HTML <template> Tag

The <template> is used to store HTML code fragments, which can be cloned and inserted in an HTML document.

The content of the tag is hidden from users being stored on the client-side. It is inert until activated using JavaScript.

The browser processes the content of the <template> element while loading the page to ensure that the code is valid.

Templates can be placed anywhere inside of <head>, <body>, or <frameset> and can contain any type of content which is allowed in those elements.

The <template> tag is a new element in HTML 5.

Everything within the <template> element is parsed like regular HTML. However, there are some exceptions:

  • It doesn't get rendered.
  • The <script> tags within it don't get run.
  • The <style> tags within it don't get evaluated.
  • External resources are not rendered.
  • Content within this element is not considered to be in the document. If you use document.getElementById() or querySelector() in the main page will not turn back child nodes of a template.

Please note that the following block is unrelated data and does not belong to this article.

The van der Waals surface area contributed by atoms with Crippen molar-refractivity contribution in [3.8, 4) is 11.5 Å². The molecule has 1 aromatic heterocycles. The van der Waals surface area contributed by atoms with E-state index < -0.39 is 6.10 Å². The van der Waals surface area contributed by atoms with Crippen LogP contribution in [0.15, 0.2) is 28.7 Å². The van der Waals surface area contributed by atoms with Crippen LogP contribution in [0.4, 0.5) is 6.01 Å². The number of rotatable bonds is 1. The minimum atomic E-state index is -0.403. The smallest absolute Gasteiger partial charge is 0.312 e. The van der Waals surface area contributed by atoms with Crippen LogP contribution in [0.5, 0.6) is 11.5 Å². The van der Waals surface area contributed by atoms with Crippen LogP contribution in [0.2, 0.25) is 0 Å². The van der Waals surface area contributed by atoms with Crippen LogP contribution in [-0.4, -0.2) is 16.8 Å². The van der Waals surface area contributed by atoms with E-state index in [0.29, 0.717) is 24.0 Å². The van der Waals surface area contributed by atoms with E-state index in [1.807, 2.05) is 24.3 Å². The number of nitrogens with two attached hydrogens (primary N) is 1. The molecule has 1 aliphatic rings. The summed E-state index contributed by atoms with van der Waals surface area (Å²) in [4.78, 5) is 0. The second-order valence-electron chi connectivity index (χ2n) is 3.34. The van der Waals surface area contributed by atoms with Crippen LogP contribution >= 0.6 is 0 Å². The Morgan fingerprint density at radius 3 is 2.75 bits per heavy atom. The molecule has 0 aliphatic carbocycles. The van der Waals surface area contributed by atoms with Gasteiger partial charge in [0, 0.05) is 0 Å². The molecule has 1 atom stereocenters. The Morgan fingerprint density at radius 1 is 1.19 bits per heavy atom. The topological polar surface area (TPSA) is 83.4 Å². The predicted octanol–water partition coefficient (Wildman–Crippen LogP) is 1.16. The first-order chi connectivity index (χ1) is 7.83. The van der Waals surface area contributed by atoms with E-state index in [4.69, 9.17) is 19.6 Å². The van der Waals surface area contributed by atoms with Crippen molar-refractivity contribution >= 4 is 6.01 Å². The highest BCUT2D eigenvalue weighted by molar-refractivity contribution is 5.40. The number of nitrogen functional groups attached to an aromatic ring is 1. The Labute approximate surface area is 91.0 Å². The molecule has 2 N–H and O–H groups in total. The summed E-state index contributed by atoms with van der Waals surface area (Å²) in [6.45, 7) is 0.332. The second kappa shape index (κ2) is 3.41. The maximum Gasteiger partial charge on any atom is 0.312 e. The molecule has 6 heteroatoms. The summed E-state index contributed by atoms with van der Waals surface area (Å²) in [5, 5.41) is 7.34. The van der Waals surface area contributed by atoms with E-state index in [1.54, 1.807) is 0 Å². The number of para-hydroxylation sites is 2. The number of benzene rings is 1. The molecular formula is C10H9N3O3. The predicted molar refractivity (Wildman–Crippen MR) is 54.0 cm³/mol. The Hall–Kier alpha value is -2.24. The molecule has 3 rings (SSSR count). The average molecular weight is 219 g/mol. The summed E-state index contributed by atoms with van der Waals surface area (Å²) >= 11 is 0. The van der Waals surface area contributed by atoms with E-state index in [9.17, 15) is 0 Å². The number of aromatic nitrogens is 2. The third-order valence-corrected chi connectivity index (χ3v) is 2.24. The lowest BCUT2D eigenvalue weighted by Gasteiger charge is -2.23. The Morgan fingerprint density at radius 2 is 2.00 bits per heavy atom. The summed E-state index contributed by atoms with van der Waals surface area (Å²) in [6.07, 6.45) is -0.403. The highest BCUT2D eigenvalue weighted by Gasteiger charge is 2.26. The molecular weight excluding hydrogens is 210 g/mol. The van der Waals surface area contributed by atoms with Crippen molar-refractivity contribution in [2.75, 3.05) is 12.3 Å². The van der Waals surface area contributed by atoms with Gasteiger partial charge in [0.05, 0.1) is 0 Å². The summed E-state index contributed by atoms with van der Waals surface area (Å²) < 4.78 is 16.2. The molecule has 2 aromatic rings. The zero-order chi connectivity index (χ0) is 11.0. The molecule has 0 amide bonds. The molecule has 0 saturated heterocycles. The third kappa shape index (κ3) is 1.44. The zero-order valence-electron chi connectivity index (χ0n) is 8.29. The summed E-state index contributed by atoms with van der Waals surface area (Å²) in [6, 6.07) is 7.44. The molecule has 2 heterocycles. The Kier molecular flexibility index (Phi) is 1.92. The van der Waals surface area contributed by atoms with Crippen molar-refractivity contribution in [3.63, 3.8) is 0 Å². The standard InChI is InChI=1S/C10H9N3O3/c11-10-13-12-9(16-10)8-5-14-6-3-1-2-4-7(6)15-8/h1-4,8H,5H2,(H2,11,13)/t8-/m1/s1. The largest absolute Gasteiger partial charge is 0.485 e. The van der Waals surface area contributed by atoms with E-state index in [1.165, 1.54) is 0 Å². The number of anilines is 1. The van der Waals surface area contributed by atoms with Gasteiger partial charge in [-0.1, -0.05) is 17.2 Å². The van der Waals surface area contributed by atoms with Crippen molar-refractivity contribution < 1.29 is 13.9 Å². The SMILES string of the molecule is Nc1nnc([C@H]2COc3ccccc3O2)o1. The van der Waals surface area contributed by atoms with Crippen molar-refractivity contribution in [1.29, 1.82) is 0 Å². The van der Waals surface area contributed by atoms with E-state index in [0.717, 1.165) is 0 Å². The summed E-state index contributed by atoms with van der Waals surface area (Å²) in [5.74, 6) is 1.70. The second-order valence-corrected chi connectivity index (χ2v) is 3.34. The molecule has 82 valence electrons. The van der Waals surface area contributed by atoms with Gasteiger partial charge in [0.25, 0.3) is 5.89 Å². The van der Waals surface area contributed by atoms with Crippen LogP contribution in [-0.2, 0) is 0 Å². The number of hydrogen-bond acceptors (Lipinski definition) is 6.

The <template> tag comes in pairs. The content is written between the opening (<template>) and closing (</template>) tags.

Example of the HTML <template> tag:

<!DOCTYPE html>
    <title>Title of the document</title>
    <template id="myTemplate">
      <p>Template content</p>
    <div id="normalContent">
      <p>First paragraph</p>
    <!-- JavaScript function clones the template and adds it to the document. -->
    <button onclick="useTemplate();">Show content</button>
      function useTemplate() {
      var myTemplate = document.getElementById('myTemplate');
          normalContent = document.getElementById('normalContent');
          clonedTemplate = myTemplate.content.cloneNode(true);


The <template> tag supports the Global Attributes.

Browser support

26+ 22+ 8+ 15+

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